on the retreat when the deadly ball overtook him. One of the Zouaves was struck by a cannon sbot, N. Y. Express, Aug. 1. which tore through his thigh close to his body, nearly severing the limb from the trunk. As he fell, he WHY THE SOUTHERN ARMY DON'T MARCH.—The drew his photograph from his breast, and said to his Augusta (Ga.) Chronicle and Sentinel of the 18th, has nearest comrade, "Take this to my wife. Tell her I an article on the question, “Why don't our army died like a soldier, faithful to my country's cause, and move forward ?” The editor says: the good old flag. Good-bye !” and he died where We claim to be the superiors of the Northmen in he fell.

every respect, and we are; but we have got to prove An artillery man lay on the ground, nearly ex. it to their satisfaction before we can expect peace. bausted from loss of blood, and too weak to get out

It is the policy and fixed determination of the way of the tramping troops and horses that of our government to advance, and, if possible, to fitted about him. A mounted horseman came tow- bring the war to an end before the cool weather, the ards him, when he raised the bleeding stumps of both recruiting of the enemy, and his preparations of suffihis arms, and cried out, "Don't tread on me, Capt'n! cient transportation shall enable him to make an inSee ! both hands are gone." The trooper leaped over vasion of the Carolina and Georgia coast. him, a shell broke near by, and the crashing frag- It is well known now that Gen. Beauregard's forces ments put the sufferer quickly out of his misery. at Manassas, previous to Johnston's arrival, were

A rebel—one of the Georgia regiments—lay with a comparatively small; and even after Johnston came, fearful shot-wound in his side, which tore out several the combined army could not have exceeded forty of his ribs. The life-blood of the poor fellow was thousand effective men. Since the battle, we have fast oozing out, when one of our troops came dashing good reason to believe that Beauregard and Johnston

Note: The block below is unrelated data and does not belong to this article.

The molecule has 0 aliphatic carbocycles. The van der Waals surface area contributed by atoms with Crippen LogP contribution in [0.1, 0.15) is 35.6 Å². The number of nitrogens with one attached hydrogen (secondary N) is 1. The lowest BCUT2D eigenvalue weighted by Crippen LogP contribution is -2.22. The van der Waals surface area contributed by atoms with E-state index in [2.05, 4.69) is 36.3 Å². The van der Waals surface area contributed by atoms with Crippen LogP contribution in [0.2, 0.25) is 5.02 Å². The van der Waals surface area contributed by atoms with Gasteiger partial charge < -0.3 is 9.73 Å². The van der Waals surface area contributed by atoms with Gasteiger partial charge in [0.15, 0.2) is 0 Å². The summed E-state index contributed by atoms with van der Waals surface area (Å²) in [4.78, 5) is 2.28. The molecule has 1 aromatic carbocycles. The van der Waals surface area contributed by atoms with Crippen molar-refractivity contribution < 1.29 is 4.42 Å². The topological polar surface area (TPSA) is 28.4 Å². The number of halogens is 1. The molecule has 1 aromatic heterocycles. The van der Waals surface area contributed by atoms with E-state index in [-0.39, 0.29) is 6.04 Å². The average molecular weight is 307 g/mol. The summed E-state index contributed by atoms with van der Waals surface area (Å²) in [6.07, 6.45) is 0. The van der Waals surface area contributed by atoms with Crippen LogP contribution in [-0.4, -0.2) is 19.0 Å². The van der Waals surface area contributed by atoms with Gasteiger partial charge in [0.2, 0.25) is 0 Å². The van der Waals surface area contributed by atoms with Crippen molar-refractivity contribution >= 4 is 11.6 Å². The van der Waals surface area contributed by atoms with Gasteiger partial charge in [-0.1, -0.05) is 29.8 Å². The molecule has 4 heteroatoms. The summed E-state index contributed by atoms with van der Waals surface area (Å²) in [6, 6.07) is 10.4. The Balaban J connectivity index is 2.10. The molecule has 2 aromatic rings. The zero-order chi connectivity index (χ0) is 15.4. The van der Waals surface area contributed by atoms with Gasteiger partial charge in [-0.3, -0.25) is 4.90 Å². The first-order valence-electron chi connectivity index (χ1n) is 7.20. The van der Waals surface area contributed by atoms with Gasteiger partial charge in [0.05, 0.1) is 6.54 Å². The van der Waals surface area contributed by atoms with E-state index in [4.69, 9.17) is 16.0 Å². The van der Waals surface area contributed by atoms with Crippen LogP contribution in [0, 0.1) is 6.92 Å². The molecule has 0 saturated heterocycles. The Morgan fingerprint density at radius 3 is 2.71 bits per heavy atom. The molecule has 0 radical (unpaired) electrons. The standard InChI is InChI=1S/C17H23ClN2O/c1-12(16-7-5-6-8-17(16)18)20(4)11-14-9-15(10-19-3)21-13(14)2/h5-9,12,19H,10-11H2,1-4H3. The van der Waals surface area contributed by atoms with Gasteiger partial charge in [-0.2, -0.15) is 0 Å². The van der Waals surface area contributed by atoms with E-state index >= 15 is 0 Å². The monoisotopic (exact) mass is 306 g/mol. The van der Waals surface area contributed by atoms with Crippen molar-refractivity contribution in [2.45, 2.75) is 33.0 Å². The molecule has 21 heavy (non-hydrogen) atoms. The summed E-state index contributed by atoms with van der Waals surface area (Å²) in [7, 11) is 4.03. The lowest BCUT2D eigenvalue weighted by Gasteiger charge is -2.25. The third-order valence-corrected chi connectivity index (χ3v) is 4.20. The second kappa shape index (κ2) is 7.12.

assas, when

have under their command much more than a hun- | Their army was well appointed, well organized, and dred thousand men-enough for all practical pur- provided with a splendid artillery, the entire of which poses. It is not the want of men that has prevented fell into our hands. Wheat's battalion, to which I an advance, but the lack of means of transportation, was attached as a volunteer, consisting of only 400 and the lack of food, coupled with sickness. Beaure- men, sustained for an hour the shock of at least 8,000 gard has been almost wholly without means of trans- of the enemy, and only retreated when almost cut to portation for his vast army, and proper food in suffi- pieces. Every officer who was mounted had his horse cient quantity, as we have reason to believe. And shot under him. When carrying a message from men who fought the great fight on the 21st, and came Wheat to Gen. Evans, my own borse met with a simout of it without so much as a scratch, were in no ( ilar fate, and I escaped by a perfect miracle. I must condition to do military duty for several days. With confess that this command was the admiration of little food of suitable quality, fatigued, worn down, friend and foe. Formed in part of Irish, and the rest they were in no condition to advance. In fact, very the flower of Southern chivalry, the battalion covered many of them have been sick since the fight; and it itself with glory. Emotions of no ordinary character is but truth to say that they, as well as the wounded, thrilled through my breast as I found myself strug. have not had proper attention from the medical de gling on this terrible field of carnage, and advocating partment, which, so far as we can learn, was organized a righteous cause, surrounded as I was by so many of in the very worst manner, if, indeed, it can be said my own gallant island countrymen. You will be glad to have had any organization at all.

to hear that I escaped the terrible ordeal of shot and Months ago, we called attention to the impropriety shell, and was honored with the thanks of Gen. Beauof favoritism and politics in the organization of the regard for some slight service which I performed on army, and especially directed attention to the absolute the field. Poor Wheat seemed the genius of the necessity of having the best available ability in the fight-conspicuous by his great size and soldier-like quartermasters' and commissary department. mien, his flashing eye and glittering blade—he was